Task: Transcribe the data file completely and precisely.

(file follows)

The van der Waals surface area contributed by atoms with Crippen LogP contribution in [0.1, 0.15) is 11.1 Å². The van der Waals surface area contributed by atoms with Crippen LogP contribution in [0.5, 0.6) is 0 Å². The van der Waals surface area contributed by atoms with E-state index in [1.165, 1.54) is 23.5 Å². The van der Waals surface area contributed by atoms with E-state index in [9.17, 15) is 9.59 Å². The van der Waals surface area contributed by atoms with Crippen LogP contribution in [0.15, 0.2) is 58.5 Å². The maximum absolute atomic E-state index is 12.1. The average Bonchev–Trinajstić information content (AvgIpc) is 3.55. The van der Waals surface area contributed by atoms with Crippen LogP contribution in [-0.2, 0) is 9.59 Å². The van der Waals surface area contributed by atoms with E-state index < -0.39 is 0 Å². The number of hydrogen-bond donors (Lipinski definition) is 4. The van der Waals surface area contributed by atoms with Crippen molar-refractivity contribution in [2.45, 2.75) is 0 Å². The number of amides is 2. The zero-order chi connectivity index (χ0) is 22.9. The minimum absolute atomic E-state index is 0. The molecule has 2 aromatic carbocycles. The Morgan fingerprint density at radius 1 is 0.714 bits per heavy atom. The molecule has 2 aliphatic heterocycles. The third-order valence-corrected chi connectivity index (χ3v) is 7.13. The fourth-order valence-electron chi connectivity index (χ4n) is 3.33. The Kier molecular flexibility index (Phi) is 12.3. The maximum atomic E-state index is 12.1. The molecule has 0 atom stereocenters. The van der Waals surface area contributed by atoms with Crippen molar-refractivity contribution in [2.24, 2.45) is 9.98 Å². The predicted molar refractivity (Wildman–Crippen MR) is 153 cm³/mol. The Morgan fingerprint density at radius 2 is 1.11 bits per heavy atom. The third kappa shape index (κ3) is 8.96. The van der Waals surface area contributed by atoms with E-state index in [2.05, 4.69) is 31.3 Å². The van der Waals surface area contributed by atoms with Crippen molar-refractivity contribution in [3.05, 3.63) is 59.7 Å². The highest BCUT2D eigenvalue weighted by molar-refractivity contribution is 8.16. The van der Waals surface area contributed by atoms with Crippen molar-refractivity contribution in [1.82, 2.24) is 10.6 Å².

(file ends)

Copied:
The van der Waals surface area contributed by atoms with Crippen LogP contribution in [0.1, 0.15) is 11.1 Å². The van der Waals surface area contributed by atoms with Crippen LogP contribution in [0.5, 0.6) is 0 Å². The van der Waals surface area contributed by atoms with E-state index in [1.165, 1.54) is 23.5 Å². The van der Waals surface area contributed by atoms with E-state index in [9.17, 15) is 9.59 Å². The van der Waals surface area contributed by atoms with Crippen LogP contribution in [0.15, 0.2) is 58.5 Å². The maximum absolute atomic E-state index is 12.1. The average Bonchev–Trinajstić information content (AvgIpc) is 3.55. The van der Waals surface area contributed by atoms with Crippen LogP contribution in [-0.2, 0) is 9.59 Å². The van der Waals surface area contributed by atoms with E-state index < -0.39 is 0 Å². The number of hydrogen-bond donors (Lipinski definition) is 4. The van der Waals surface area contributed by atoms with Crippen molar-refractivity contribution in [2.45, 2.75) is 0 Å². The number of amides is 2. The zero-order chi connectivity index (χ0) is 22.9. The minimum absolute atomic E-state index is 0. The molecule has 2 aromatic carbocycles. The Morgan fingerprint density at radius 1 is 0.714 bits per heavy atom. The molecule has 2 aliphatic heterocycles. The third-order valence-corrected chi connectivity index (χ3v) is 7.13. The fourth-order valence-electron chi connectivity index (χ4n) is 3.33. The Kier molecular flexibility index (Phi) is 12.3. The maximum atomic E-state index is 12.1. The molecule has 0 atom stereocenters. The van der Waals surface area contributed by atoms with Crippen molar-refractivity contribution in [2.24, 2.45) is 9.98 Å². The predicted molar refractivity (Wildman–Crippen MR) is 153 cm³/mol. The Morgan fingerprint density at radius 2 is 1.11 bits per heavy atom. The third kappa shape index (κ3) is 8.96. The van der Waals surface area contributed by atoms with E-state index in [2.05, 4.69) is 31.3 Å². The van der Waals surface area contributed by atoms with Crippen molar-refractivity contribution in [3.05, 3.63) is 59.7 Å². The highest BCUT2D eigenvalue weighted by molar-refractivity contribution is 8.16. The van der Waals surface area contributed by atoms with Crippen molar-refractivity contribution in [1.82, 2.24) is 10.6 Å².